Philip Moriarty is a Professor of Physics and an Engineering & Physical Sciences Research Council (EPSRC) Fellow in the School of Physics and Astronomy, University of Nottingham.

This week is YouTube’s Geek Week so it seems a particularly (in)opportune moment to come clean about some niggling doubts I’ve been having of late about physics education/edutainment on the web. Before I get started – and just to reassure you that these are not the bitter ramblings of a dusty old academic who, like our current education secretary, is keen to hasten the return of Victorian education values – let me stress that I am extremely enthusiastic about many aspects of online science communication. Indeed, not only have I been almost evangelical at times about the value of web-based learning, I’ve invested quite a bit of effort in helping to make YouTube videos of the type I’m about to criticise (just a little).

Along with a number of my colleagues at the University of Nottingham, since early 2009 I’ve been contributing to videos for Brady Haran’s popular Sixty Symbols andNumberphile channels. I’ve even crossed over to the dark (and smelly) side and made a couple of videos with Brady for Periodic Videos, the chemistry-focussed forerunner of Sixty Symbols. These channels, along with Brady’s many other YouTube projects — Haran has the work ethic of an intensely driven academic — have been extremely successful and have garnered many accolades and awards.

Brady is of course not alone in his efforts to communicate science and maths via YouTube. There is now a small, but intensely dedicated, clique of talented YouTubers, as described in this article in The Independent, whose videos regularly top one million views. (Conspicuous by its absence from that list in The Independent, however, is minutephysics, a staggeringly popular channel with, at the time of writing, 1.6 million subscribers.)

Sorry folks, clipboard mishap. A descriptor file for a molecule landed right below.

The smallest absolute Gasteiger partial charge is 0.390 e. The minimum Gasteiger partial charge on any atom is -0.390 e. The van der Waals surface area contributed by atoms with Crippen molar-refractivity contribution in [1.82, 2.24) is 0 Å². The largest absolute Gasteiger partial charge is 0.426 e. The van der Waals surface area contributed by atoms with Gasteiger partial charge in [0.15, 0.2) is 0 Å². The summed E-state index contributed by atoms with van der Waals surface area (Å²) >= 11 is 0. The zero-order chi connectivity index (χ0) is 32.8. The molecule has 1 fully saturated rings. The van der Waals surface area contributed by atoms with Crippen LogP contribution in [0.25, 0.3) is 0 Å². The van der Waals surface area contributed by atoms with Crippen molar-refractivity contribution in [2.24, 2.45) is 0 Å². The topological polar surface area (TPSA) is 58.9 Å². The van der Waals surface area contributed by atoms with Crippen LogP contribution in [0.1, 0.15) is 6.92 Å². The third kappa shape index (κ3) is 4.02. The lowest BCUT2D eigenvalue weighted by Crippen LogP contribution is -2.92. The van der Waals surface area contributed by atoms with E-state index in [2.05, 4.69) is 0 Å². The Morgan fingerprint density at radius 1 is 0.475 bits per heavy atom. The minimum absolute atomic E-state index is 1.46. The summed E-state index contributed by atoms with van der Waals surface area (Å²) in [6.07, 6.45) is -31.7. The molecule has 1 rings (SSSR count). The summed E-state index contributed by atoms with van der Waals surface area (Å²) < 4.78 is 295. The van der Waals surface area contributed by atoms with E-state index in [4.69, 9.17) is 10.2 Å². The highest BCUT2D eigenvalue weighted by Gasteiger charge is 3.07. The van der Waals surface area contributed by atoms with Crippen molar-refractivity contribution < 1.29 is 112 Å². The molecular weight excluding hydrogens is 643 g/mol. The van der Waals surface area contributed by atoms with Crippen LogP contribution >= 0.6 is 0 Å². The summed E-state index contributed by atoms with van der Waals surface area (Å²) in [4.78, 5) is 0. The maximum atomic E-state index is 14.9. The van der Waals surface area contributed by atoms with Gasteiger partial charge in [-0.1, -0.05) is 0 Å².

Working with Brady is a fascinating – and frankly quite exhausting – experience: challenging (because there’s no script – and even if there were, Brady would rip it up); unnerving (because the first time we academics see the video is when it’s uploaded to YouTube and it may well have picked up 10,000 views or more before we get round to watching it); and always intensely collaborative (because Brady not only films and edits – his ideas and questions are absolutely central to the direction of each video). Most of all, it’s fun. It is also immensely gratifying for all of us involved with Sixty Symbols to receive e-mails from YouTube viewers across the world who say that Sixty Symbols has (re)ignited their love of physics, and, for example, inspired them to pursue a degree in the subject.

You might quite reasonably say at this point that it sounds like ‘all win’ for everyone involved. What the heck is my problem? What’s the downside? (…and where are those guilty confessions I promised?)

Read the rest of this post on Philip’s blog by following the link below: Perform or Perish: Guilty Confessions of a YouTube Physicist